COMPANY DENIES ALLEGATIONS
PSSI provides contract sanitation services, chemical innovations, pest prevention and other services for about 700 food-processing facilities nationwide and employs about 17,000 workers.
The Department of Labor alleges in the court filing that PSSI "interfered with an investigation by intimidating minor workers to stop them from cooperating with investigators. PSSI also allegedly deleted and manipulated employment files."
In a statement to DTN, PSSI said the company prohibits the employment of anyone under age 18.
"PSSI has industry-leading, best-in-class procedures to confirm the identities of its employees -- including mandatory use of the government's E-Verify system for new hires, as well as extensive training, document verification, biometrics and multiple layers of audits," the company said.
"While rogue individuals could of course seek to engage in fraud or identity theft, we are confident in our company's strict compliance policies and will defend ourselves vigorously against these claims. We are also surprised the DOL has taken this action given PSSI's corporate office has been cooperating with their inquiry, producing extensive documents and responses.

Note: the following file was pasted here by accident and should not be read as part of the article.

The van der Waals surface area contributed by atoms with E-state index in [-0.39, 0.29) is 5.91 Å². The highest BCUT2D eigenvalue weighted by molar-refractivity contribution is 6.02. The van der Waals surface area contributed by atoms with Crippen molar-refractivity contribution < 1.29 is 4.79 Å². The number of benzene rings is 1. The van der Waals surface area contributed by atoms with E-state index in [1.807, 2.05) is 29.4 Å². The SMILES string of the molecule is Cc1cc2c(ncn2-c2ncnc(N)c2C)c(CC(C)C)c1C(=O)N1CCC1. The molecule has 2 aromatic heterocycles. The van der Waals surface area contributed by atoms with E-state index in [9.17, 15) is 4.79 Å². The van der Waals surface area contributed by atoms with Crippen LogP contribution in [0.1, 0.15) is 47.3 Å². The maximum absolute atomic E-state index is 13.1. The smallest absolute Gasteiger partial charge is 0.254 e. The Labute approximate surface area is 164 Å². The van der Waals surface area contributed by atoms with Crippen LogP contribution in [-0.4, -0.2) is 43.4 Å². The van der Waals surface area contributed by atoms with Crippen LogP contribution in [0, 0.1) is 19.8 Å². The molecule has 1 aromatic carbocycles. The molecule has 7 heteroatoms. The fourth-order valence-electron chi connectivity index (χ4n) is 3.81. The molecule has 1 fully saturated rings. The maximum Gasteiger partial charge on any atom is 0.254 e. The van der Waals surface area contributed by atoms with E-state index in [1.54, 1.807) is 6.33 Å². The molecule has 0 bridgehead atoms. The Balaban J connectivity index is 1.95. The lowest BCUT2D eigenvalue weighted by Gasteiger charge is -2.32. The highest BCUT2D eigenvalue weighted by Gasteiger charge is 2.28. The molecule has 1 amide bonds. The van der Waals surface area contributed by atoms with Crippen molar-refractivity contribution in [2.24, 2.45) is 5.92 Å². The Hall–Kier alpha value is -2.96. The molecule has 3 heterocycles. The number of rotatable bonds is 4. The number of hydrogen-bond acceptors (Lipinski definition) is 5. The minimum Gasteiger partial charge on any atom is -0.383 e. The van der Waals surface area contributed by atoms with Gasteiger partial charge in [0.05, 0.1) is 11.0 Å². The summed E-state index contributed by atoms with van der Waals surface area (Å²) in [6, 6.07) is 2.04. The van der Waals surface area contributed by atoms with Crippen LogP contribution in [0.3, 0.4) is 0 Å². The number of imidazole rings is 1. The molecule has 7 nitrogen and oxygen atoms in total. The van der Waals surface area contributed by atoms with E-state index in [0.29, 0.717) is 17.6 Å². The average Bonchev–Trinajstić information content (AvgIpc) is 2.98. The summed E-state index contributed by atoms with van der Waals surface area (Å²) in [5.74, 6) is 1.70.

"PSSI also worked with the DOL recently and successfully completed multiple audits with the agency that found no issues. PSSI will continue to cooperate with the DOL and will continue to enforce its absolute prohibition against employing anyone under the age of 18."
JBS USA did not respond to DTN's request for comment.
Turkey Valley Farms provided the following statement to DTN: "Turkey Valley Farms takes these allegations very seriously, and we are reviewing the matter internally. We expect all contractors to share our commitment to the health and safety of any individuals working in our facilities and to adhere to these principles that foster a safe work environment as well as to all applicable federal and state labor laws. We are closely monitoring the Department of Labor's actions with regard to Packers Sanitation Services Inc. and will take all appropriate action, based on the outcome of the investigation."
INVESTIGATION BEGAN IN SUMMER
The DOL said its investigation at PSSI began on Aug. 24, 2022, when the Wage and Hour division received information alleging the company assigned minors to work in hazardous occupations. The DOL executed warrants for the company's operations at the three plants, its local offices and at PSSI's Keiler, Wisconsin, corporate office, according to a news release.
"Federal laws were established decades ago to prevent employers from profiting by putting children in harm's way," Michael Lazzeri, wage and hour regional administrator based in Chicago, said in a news release.
"Taking advantage of children, exposing them to workplace dangers -- and interfering with a federal investigation -- demonstrates Packers Sanitation Services Inc.'s flagrant disregard for the law and for the well-being of young workers."
Todd Neeley can be reached at firstname.lastname@example.org